Mujahid was reluctant to discuss the restrictions on girls and women, brushing aside questions about the issue as repetitive and saying there was no point talking about it unless there were updates.
He did suggest change was unlikely.
In conversations with foreign diplomats and aid officials, the Taliban typically avoid saying they oppose female education on principle, arguing instead that they need more resources and time to allow for gender segregation in classrooms and campuses, in line with their interpretation of Sharia.
Mujahid presented this argument in the interview, noting that “everything will be under the influence of Sharia.”
Asked why the Taliban aren’t enlisting Muslim-majority countries with Sharia-based systems to restart female education, he said the Taliban don’t need the help of others.
Akhundzada, the supreme leader, is seen as the leading force behind the classroom ban which was issued unexpectedly in March 2022, just as Kabul-based government ministers said they were preparing to allow girls from seventh grade and up to return to school.
Mujahid said there was disagreement among religious scholars on female education, and suggested that maintaining harmony among them was more important than getting girls and women back into classrooms.
The prospect of international isolation, and the lack of recognition as Afghanistan’s legitimate government because of restrictions on women and girls, isn’t a pressing concern for the Taliban leadership.
“Our interaction with China, Russia, Tajikistan, Uzbekistan, Turkmenistan, Iran, Pakistan and other countries in the region is official,” he said. “We have embassies, travel, consulates. We have businesses. Traders come and go and transfer goods. These are all the things that mean the recognition of officialdom.”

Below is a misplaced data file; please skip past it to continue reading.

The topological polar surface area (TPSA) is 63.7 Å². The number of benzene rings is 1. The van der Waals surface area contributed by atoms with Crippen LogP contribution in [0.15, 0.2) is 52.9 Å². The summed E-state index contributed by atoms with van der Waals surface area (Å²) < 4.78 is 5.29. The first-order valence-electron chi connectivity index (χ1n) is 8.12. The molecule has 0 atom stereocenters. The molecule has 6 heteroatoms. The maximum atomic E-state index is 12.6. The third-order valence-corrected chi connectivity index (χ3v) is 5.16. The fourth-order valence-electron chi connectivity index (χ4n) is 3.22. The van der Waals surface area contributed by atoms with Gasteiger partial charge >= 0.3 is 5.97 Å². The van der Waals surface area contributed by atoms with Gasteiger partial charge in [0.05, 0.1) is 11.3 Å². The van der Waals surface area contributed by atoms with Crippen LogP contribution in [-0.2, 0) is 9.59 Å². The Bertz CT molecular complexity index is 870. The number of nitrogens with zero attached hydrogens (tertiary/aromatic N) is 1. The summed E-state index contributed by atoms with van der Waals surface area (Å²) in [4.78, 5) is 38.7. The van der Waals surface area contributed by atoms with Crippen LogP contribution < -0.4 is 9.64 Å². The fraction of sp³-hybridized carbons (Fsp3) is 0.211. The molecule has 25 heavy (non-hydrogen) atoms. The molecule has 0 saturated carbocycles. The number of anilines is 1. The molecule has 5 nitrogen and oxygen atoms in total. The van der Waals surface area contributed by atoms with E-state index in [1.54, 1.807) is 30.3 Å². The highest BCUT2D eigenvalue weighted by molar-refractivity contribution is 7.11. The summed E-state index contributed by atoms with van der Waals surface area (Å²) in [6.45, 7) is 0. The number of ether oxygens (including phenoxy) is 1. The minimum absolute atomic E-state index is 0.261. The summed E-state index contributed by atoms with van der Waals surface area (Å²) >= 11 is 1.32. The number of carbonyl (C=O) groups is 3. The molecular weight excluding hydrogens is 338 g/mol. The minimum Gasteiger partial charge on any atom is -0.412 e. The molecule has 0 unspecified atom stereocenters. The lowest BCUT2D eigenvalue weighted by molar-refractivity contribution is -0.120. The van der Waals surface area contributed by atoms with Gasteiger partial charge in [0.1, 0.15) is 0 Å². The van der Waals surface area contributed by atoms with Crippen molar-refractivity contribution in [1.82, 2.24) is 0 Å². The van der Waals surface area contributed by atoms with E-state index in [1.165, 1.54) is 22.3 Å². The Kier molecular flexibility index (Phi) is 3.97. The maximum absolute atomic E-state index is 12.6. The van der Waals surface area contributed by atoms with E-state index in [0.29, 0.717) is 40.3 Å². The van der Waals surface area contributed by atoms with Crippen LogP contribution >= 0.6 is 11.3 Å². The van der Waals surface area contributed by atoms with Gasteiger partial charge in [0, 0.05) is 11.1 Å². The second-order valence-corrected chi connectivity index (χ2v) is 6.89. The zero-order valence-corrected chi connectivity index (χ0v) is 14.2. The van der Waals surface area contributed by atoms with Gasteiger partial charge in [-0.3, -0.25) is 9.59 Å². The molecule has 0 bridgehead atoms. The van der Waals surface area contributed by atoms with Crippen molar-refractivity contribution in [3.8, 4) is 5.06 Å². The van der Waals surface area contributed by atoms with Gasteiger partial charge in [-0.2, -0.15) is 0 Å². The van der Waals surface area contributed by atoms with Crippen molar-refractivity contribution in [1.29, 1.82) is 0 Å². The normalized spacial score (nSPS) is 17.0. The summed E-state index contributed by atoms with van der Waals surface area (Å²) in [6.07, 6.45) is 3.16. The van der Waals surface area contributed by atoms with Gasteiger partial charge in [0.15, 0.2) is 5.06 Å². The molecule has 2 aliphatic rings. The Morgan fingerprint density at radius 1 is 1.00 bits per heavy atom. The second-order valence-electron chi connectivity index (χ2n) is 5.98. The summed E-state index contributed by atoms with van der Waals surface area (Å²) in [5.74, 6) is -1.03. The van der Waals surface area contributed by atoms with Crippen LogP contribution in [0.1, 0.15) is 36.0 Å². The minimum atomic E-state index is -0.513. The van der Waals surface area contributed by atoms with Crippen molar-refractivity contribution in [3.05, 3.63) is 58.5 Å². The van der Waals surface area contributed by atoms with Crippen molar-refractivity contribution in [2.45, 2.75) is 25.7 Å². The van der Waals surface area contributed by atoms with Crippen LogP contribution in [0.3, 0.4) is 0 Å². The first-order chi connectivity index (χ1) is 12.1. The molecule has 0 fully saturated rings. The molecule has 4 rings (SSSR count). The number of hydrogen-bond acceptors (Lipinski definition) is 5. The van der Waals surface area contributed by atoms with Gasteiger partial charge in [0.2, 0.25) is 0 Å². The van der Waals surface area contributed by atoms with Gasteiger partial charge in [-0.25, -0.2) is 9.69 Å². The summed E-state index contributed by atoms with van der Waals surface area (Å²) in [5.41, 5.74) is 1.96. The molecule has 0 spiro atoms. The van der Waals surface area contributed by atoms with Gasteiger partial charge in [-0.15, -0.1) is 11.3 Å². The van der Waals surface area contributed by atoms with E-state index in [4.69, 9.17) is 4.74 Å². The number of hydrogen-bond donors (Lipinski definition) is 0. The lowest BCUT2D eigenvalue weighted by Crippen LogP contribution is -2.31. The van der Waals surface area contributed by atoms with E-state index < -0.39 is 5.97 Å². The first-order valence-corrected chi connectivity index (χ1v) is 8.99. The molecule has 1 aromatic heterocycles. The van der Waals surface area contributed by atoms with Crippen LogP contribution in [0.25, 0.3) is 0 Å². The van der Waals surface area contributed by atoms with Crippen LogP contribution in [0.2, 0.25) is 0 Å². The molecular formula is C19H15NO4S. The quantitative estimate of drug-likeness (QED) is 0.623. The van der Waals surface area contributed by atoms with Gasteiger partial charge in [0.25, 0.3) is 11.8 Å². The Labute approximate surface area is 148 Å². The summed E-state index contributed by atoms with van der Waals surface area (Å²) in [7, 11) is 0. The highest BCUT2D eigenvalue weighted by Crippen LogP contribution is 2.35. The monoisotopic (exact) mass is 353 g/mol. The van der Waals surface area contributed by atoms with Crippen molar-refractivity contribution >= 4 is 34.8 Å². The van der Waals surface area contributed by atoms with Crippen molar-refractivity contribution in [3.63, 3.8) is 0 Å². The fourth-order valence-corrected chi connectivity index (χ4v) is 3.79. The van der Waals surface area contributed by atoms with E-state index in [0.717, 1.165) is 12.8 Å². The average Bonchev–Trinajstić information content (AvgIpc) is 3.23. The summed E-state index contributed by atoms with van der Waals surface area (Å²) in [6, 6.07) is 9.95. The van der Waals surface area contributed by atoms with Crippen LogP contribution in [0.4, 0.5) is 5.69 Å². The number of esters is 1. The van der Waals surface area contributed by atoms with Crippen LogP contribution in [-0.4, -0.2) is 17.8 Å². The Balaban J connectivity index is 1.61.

Aid agencies, rights groups and the U.N. this week issued statements condemning the Taliban’s rule and warning of the humanitarian crisis gripping the Afghan population.
World Vision said the number of people in need of assistance has increased by around 5 million. It said 15 million people will face “crisis” levels of food insecurity this year, with 2.8 million in the “emergency” category, the fourth highest in the world.
An alliance of rights groups, including Amnesty International, said the Taliban should be pressured to end violations and repression and should be investigated for alleged crimes under international law, including gender persecution against women and girls.
In Geneva, the World Health Organization expressed concern about Afghans’ lack of access to basic health services. Spokeswoman Dr. Margaret Harris said 20% of the population suffer from mental health problems and 4 million from drug addiction and associated disorders.
“Most health facilities have poor infrastructure, and there are fewer qualified health care workers due to immigration, limits on women’s movement and employment, and reduced funds to pay salaries and keep facilities open,” Harris said.